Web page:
Iran's Leaders Battle Over Khomeini's Legacy

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Office of the Supreme Leader / AP

From left: Parliament speaker Ali Larijani, judiciary chief Ayatullah Mahmoud Hashemi Shahroudi, President Mahmoud Ahmadinejad and Supreme Leader Ayatullah Ali Khamenei sit under a portrait of Ayatullah Khomeini during a meeting in Tehran on July 20, 2009

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The disputed June 12 election was the last straw for Mousavi and those who view themselves as Khomeini's heirs. Their anger turned on a critical point of Islamic doctrine: they insist that the legitimacy of an Islamic ruler springs from the people; Khamenei, on the other hand, believes that legitimacy derives from God's will — and the Supreme Leader's interpretation of that will. In condoning Ahmadinejad's theft of the June 12 election, Khamenei, they believe, has indeed proved himself a usurper.

After Khatami on July 20 demanded that a referendum be held on whether Iranians accept the outcome of the election, Khamenei must have been sorely tempted to order the Revolutionary Guards to round up the opposition, including Khatami. Khatami's speech was a direct swipe at the legitimacy of his rule. Even the opposition was surprised that mild-mannered Khatami dared go this far. The question now, in all the turmoil, is who will be next to come out in favor of a recount.

Iran is locked in a classic power struggle, pitting the house of Khamenei against the house of Khomeini. It has been simmering since Khamenei was appointed Supreme Leader in 1989, but it is only now that Khomeini's heirs have chosen to finally fight back against a complete takeover of the regime by Khamenei and the Revolutionary Guards. The Khomeinists were mistakenly convinced that if they could muster a 70% turnout and win the elections, Khamenei would not dare throw out the results.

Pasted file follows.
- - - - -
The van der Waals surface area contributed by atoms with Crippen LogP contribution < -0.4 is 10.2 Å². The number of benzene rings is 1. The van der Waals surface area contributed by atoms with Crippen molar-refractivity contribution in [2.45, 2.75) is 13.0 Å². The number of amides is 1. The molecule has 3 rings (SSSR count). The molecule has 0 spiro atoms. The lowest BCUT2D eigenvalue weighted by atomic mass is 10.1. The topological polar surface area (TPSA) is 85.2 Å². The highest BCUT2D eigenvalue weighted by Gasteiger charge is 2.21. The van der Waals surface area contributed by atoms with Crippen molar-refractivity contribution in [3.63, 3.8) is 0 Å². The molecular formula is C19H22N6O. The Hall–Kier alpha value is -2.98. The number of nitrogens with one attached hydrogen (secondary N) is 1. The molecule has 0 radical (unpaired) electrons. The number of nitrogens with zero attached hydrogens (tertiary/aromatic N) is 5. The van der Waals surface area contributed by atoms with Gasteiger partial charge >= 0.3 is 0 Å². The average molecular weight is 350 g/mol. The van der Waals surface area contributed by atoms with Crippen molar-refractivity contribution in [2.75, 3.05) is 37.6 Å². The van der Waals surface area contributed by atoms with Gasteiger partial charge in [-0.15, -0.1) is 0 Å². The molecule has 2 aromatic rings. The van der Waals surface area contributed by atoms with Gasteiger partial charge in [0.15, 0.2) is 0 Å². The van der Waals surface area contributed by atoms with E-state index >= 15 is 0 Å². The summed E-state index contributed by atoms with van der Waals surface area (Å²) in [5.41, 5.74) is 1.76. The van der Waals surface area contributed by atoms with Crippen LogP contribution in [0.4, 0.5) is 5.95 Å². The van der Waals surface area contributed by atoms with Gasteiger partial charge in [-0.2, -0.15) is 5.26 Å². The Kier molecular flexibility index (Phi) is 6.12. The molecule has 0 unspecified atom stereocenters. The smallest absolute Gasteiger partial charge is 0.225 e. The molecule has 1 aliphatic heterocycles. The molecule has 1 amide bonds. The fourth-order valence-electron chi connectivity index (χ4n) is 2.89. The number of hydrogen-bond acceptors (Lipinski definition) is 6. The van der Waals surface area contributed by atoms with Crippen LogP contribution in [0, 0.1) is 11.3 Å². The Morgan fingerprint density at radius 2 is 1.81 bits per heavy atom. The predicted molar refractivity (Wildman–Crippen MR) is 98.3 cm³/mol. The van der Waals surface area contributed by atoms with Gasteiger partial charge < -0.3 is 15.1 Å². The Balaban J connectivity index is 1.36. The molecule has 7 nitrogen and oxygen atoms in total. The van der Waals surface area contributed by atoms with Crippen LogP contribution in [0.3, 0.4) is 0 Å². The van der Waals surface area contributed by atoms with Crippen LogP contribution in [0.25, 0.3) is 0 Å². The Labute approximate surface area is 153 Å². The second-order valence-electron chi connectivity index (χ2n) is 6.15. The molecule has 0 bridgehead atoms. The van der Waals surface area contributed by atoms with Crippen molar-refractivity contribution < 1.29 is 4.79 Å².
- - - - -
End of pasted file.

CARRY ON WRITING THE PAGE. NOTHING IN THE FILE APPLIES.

Now that Khamenei has refused new elections, the opposition has switched from challenging the June 12 election results to attacking the legitimacy of Khamenei himself. They are counting on Khamenei to continue cracking down on demonstrators, arresting larger numbers of opposition supporters and eventually jailing the leaders. In the end, they believe, Khamenei will so antagonize Qom's ayatullahs that the country's clerical leadership will issue a fatwa condemning Khamenei and the June 12 election. Such a fatwa would strip Khamenei of any legitimacy as Iran's clerical Supreme Leader, eroding his support in the Revolutionary Guards. Already, the enlisted men in the ranks of the Revolutionary Guards are uneasy about suppressing the demonstrations. Its rank and file, like other Iranians, have suffered from the poor economy under Ahmadinejad. Reportedly, there have also been arrests inside the regular army. If true, it's a dark omen for Khamenei. A countercoup may just be on the cards.

It is not a coincidence that Mousavi's backers are on Tehran's rooftops shouting "God is great," evoking the spirit of the 1979 revolution when Iranians spontaneously poured into the streets, the army laid down its weapons and the Shah had no choice but to flee. It's impossible to tell whether Iran has reached this point again. But even if it hasn't, the open war between the house of Khomeini and the house of Khamenei will forever change Iran.

Who ever thought that Ayatullah Khomeini would crawl out of the grave to reclaim his revolution?

Baer, a former Middle East CIA field officer, is's intelligence columnist and the author of See No Evil and, most recently, The Devil We Know: Dealing with the New Iranian Superpower. Memarian is an Iranian journalist and blogger who received Human Rights Watch's highest honor in 2005.

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